While customers blissfully swipe their Visa cards, little do they know that a silent revolution is brewing within the bowels of this credit card giant. It’s not quite the stuff of grassroots movements when one of the world’s largest credit card issuers decides to shake things up. But that’s precisely what’s happening right now: Visa has unveiled what they tout as the “next step in modernizing cross-border payments.” Brace yourselves, because Visa is diving headfirst into the world of blockchain, harnessing the power of Solana to settle payments with its partners, Worldpay and Nuvei, through USDC.
According to Visa statement, when you make a payment with their card, you’re already basking in the glory of real-time transactions. What they conveniently omit is that you’re essentially playing with IOUs, as the actual money has to travel from your bank to the merchant’s bank. Visa’s treasury and settlement system may seem like a well-oiled machine on the surface, but it’s the result of tireless behind-the-scenes work.
Enter stablecoins like USDC and blockchain platforms like Solana or Ethereum, and according to Cuy Sheffield, Visa’s Head of Crypto, you’ve got a recipe for “improving the speed of cross-border settlements.” They tested the waters with Crypto.com, an online wallet offering Visa cards to customers, where payments to Australian cardholders were settled using USDC. Visa claims this move drastically slashed the time and complexity associated with exchange and transfer processes that used to take days.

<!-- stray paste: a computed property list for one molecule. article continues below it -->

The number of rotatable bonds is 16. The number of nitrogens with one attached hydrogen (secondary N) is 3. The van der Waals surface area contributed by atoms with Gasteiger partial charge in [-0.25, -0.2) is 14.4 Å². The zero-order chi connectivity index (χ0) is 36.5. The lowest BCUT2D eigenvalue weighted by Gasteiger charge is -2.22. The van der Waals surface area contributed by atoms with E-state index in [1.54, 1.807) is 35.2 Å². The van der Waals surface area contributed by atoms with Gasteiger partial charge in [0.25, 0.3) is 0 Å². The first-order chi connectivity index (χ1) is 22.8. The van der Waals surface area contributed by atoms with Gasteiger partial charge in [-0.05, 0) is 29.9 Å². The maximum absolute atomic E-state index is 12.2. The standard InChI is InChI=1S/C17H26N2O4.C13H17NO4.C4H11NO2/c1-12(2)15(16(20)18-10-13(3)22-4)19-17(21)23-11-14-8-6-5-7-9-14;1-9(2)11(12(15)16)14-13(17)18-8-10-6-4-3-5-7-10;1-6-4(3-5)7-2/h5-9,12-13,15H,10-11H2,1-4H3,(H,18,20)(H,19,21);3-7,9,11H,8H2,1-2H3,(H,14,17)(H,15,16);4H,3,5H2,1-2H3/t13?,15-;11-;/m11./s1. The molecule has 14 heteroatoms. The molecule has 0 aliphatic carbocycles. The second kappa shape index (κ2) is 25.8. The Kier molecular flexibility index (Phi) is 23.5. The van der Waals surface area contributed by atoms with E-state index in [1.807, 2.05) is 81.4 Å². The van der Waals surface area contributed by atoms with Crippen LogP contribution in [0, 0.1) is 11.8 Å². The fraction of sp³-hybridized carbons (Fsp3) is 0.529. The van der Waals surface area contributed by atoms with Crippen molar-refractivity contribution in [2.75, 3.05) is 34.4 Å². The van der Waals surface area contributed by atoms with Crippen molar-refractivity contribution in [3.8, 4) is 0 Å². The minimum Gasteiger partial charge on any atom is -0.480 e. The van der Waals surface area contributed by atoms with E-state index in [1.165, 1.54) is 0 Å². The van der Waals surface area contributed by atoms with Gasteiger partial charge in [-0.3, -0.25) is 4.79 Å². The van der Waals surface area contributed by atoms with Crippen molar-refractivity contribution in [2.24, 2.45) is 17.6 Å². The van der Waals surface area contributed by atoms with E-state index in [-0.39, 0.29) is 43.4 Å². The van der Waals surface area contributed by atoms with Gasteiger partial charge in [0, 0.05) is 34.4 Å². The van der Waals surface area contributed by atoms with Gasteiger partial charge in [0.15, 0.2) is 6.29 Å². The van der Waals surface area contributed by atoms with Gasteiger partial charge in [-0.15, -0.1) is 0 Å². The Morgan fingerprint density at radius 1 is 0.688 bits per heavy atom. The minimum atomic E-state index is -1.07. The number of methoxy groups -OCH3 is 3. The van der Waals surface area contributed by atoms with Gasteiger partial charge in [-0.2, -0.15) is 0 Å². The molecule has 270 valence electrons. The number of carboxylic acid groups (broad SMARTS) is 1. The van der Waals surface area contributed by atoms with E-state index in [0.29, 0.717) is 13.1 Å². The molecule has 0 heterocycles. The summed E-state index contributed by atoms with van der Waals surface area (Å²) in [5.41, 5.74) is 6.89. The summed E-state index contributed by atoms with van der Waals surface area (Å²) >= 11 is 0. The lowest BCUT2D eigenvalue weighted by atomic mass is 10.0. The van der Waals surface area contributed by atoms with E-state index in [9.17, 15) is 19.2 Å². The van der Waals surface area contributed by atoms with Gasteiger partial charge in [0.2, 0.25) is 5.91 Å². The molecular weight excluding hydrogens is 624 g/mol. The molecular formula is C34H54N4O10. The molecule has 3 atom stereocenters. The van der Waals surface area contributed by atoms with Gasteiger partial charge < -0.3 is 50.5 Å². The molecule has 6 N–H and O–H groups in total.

Now, Visa is extending this stablecoin-driven transformation to major players like Worldpay and Nuvei. For those not in the know, acquirers like Worldpay and Nuvei are the payment intermediaries for merchants accepting credit cards. They’re essentially the endpoints in Visa’s settlement system, much like Layer2 in a blockchain, and now, they’re about to become part of Visa’s USDC ecosystem. Visa, with its very own Circle account, is all set to settle payments for these giants in USDC, which these acquirers can then funnel directly to their customers.
USDC isn’t just a sidekick in this story; it’s becoming an integral cog in the Visa machine, and blockchains like Solana are the glue holding this network together. Visa has had a cozy relationship with Ethereum, but now, they’re venturing into the realm of Solana. Why? Because Solana boasts lightning-fast block intervals of a mere 400 milliseconds and a capacity to handle 400-2,000 transactions per second. Decentralization might be a footnote in their decision-making process, but speed and scalability are clearly the stars of the show.
While Visa’s everyday customers and merchants might not feel a thing, beneath the surface, a revolution is brewing. Visa is cozying up to Web3, and the optimization of payment clearing is just the tip of the iceberg. Who knows what else they have up their sleeves? Visa’s journey into the blockchain world is only just beginning, and the financial landscape may never be the same again.